Are you lead? Or do you lead? Two very important questions for people, and especially coaches and athletes, to ask themselves. At first you may consider a response as it relates to others in a group or on a team. But doesn’t the real answer to these questions come from within? Do you allow your mind to control your body? The emotion of the moment to dictate your body language? The mind to develop a perceived outcome before it even occurs?

We can improve how we prepare our minds for work, school, family interactions, practices, and games. There is no question we can all do a better job of improving our relationships through our verbal and non-verbal communication. Please remember though that the person who talks to you the most is you! You need to consider the words you use, the power you give yourself, and your ability to replace a negative thought with a positive one. Isn’t that what mental toughness is?

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Many of us grew up in an athletic environment where physical stress and enduring tough conditioning and/or practices is what was supposed to make us mentally tough. Over the years of coaching nearly every single day for over two decades, I know that the physical stress we were put through wasn’t what made us tough, it only demonstrated it. The words we put in our own heads, and shared with our teammates, during those grueling sessions were what built us as athletes and ultimately as people and future leaders.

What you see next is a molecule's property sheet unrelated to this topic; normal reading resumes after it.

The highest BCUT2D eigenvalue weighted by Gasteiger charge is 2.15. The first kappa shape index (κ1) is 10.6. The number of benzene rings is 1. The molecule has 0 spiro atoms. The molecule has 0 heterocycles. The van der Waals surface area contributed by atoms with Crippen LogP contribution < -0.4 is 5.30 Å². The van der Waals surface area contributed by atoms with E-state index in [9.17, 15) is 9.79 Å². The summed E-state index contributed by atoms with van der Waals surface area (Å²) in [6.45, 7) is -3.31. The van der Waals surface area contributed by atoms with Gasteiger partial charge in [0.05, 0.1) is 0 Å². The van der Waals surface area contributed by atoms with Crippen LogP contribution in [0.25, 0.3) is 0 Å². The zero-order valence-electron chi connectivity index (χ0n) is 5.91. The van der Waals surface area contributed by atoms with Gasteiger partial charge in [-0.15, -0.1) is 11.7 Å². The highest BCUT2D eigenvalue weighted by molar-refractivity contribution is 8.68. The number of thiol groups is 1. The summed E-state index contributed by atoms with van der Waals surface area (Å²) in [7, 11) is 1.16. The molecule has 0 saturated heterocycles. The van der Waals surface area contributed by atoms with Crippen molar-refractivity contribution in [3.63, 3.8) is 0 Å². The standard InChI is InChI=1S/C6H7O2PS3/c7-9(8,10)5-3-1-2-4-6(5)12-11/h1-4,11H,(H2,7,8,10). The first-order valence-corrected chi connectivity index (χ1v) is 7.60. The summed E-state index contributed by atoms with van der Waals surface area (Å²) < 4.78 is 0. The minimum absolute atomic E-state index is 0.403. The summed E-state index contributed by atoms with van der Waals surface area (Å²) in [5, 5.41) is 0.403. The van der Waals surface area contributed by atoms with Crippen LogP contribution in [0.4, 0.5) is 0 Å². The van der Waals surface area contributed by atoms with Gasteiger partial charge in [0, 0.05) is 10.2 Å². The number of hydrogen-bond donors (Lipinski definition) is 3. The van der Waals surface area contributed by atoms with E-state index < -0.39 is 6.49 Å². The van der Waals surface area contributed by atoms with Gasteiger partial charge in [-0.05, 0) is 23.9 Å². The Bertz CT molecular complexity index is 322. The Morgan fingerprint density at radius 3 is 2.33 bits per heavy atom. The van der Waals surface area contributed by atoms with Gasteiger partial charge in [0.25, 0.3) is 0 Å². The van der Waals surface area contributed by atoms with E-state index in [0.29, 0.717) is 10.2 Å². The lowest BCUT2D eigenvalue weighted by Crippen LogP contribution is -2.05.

The next logical question then would be, “Do we need these physical challenges to develop the mind and spirit?” I am not quite sure. Many people, athletes included, demonstrate mental toughness in many ways. We all have our own story and how we use the successes, struggles, and failures along the way to continue to motivate us to achieve greatness is often an excellent indication of mental toughness. An injury, a bad pass, a loss even can all lead to a better future self. How you allow it to impact you is what determines your expected greatness.

Coaches, athletes, and parents please consider this message… The next time you watch a game live or on film, whether it is your team or not, do not get caught up in the score, the big plays, or the emotion of the game. Evaluate the team’s sideline and/or bench interactions throughout the entire game. Grade each coach and player on body language. Count high fives during times when there is obvious success and unfortunate critical errors. Then ask yourself if they are leading or being lead as a team and as individuals.

Stuart Singer does an excellent job of helping young athletes, coaches, and teams with their mindset development. He is a true coach of his craft. Watch, listen, and learn with this short video below.

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